In God dies by the Nile, Zakeya removes the panic and terror by murdering the cruel mayor. The mayor uses the act of seduction as an analogy to fear and control. His use of sex becomes a method of domination over the women of Kafr El Teen. Both in the mind and body, the mayor became the manifestation of terror and control. He used subjugation as a method of kidnapping. Zakeya's cousins were the unwilling victims in a psychological warfare. They will not act because their threshold of tolerance has not been breached. Zakeya was women with strength and determination she would have her way. Planting the hoe on the Mayor's head was Zakeya' escape from bondage. The bondage can be long or short we must have strength to believe in the coming liberation.

In a cultural war terror is used to expedite capitulation by the other side. Chinua Achebe in his novel, Things Fall Apart presents the conflict of emerging Africa. He showed the impact of British rule on Igbo village life. Imposing the values and political framework on some people can lead to a removal of human will and faith. The dominate structure and framework of the captives becomes the system with the most ingrained mindset. Terrorism is perhaps most effective with the treat of arbitrary arrest, and torture. One will never know where the next bullet will come from.

The 20th century witnessed great changes in the use and practice of terrorism. Terrorism has become the hallmark of a number of political movements stretching from the extreme right to the extreme left of the political spectrum. Technological advances such as automatic weapons and compact, electrically detonated explosives give terrorists a new mobility and lethality. Terrorism, and cultural genocide are adopted as virtually a state policy. The colonial legacy in Africa is a kind of cultural and economic terrorism. The goal is to create a climate of fear and to encourage adherence to the national ideology and the declared economic, social, and political goals of the state. The tool of choice is the use of modern communications media. Any act of violence is certain to attract television coverage, which brings the event directly into millions of homes and exposes viewers to the terrorists' demands, grievances, or political goals. In both novels the victims are frequently innocent civilians who are picked at random or who merely happen into terrorist situations. Today vile acts perpetrated by slime terrorists include kidnappings, assassinations, skyjackings, bombings, and hijackings. Modern terrorism differs from that of the past because of this ultimate form of psychological terror.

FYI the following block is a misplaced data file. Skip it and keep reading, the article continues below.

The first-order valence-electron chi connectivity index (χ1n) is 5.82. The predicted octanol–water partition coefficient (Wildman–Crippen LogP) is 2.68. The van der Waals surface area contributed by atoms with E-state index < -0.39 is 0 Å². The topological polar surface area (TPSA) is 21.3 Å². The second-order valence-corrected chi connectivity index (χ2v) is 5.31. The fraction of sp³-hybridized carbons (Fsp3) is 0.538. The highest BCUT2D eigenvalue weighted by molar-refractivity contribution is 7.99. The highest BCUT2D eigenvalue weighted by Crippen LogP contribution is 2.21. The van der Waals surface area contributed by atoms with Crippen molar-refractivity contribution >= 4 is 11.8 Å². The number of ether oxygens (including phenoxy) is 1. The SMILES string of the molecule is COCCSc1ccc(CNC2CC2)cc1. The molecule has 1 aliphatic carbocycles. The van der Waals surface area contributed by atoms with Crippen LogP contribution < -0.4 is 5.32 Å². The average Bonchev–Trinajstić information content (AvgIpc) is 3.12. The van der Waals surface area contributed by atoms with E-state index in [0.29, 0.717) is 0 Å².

The crowds of people we encounter every day in New York are used as a metaphor in Don Delillo's Mao II. The scene in the first chapter at Yankee Stadium represents the dilemma of people caught like sheep in society's conventions. The crowds of every day life, especially in a city like New York can be at many times overwhelming and dehumanizing. Negotiating people in subway stations and on the streets in New York can seem like being involved in an endless race walk. If you don't move fast enough you will be systematically run over. You will be cursed at and condemned; you will be considered an aberration. Everyone one living here is guilty of being on both sides of the fence. I frequently curse and swear at the slow-poke tourists who clog the streets and stores, looking like spacemen observing alien life forms. I hate the way they cause my New York schedule to be upset. Living in New York assumes one will take Mass transit of some type, this puts the individual at the mercy of bus or subway schedules. You are at the mercy of these systems to get you at your appointments and jobs. They will inevitably fail sometime, and you will find yourself like I have, rushing to keep an appointment. Thus, the individual that complains of pushy crowds can also become part of the crowd himself.

Every particular street and avenue in New York it seems has it's own peculiar ebb and flow of crowds. Like the tide, The flow and volume of people on that particular street, tend to ebb and flow. The rush hours of six to nine in the morning and four to six at night would involve the flow part of the cycle. During this part of the day one had better become attuned to the crowd's personality, or risk being swallowed by it. Fifth Avenue during morning rush hour seems to flow with the intensity of the Mississippi. You have to carefully plan your entry to it or risk being carried away downstream.

The New York subway stations and platforms are an even more intense whirlpool to descend into. The violence and movement of the crowds down there is even more profound. If Fifth Avenue can be likened to the Mississippi than the Grand Central stop on the Lexington IRT must be the Colorado River. To risk a misstep at that subway stop is to risk being swallowed and consumed and never to appear again. One has to get inside knowledge and information on the layout of the stations. A rider should know what streets the exits at a station go to and what ramps and walkways go to. This preparation is similar to the logistics of a white- water raft trip. One has to be ready for all contingencies. Without this knowledge one risks being swept away to another subway line or station. The subway in many ways resembles the Colorado's tributaries, a labyrinth that never ends.

When any of us prepare to participate and descend into a crowd we had better be aware of the ramifications of that action. The crowd may offer solace from our condition, or it may ultimately consume us. A crowd can offer us animosity and for the self-conscious, this can be highly beneficial at times. The maverick probably won't like the crowd. All traces of our individuality may be erased and we will assume the identity of the mass. Are people basically like sheep? Are we seeking a mass sense of comfort and communality, or are there are mavericks that will challenge the system and the constraints it puts inevitably on all of us? Whether we like crowds or not, in our mass-consumerist, market society the crowd, it seems will always win.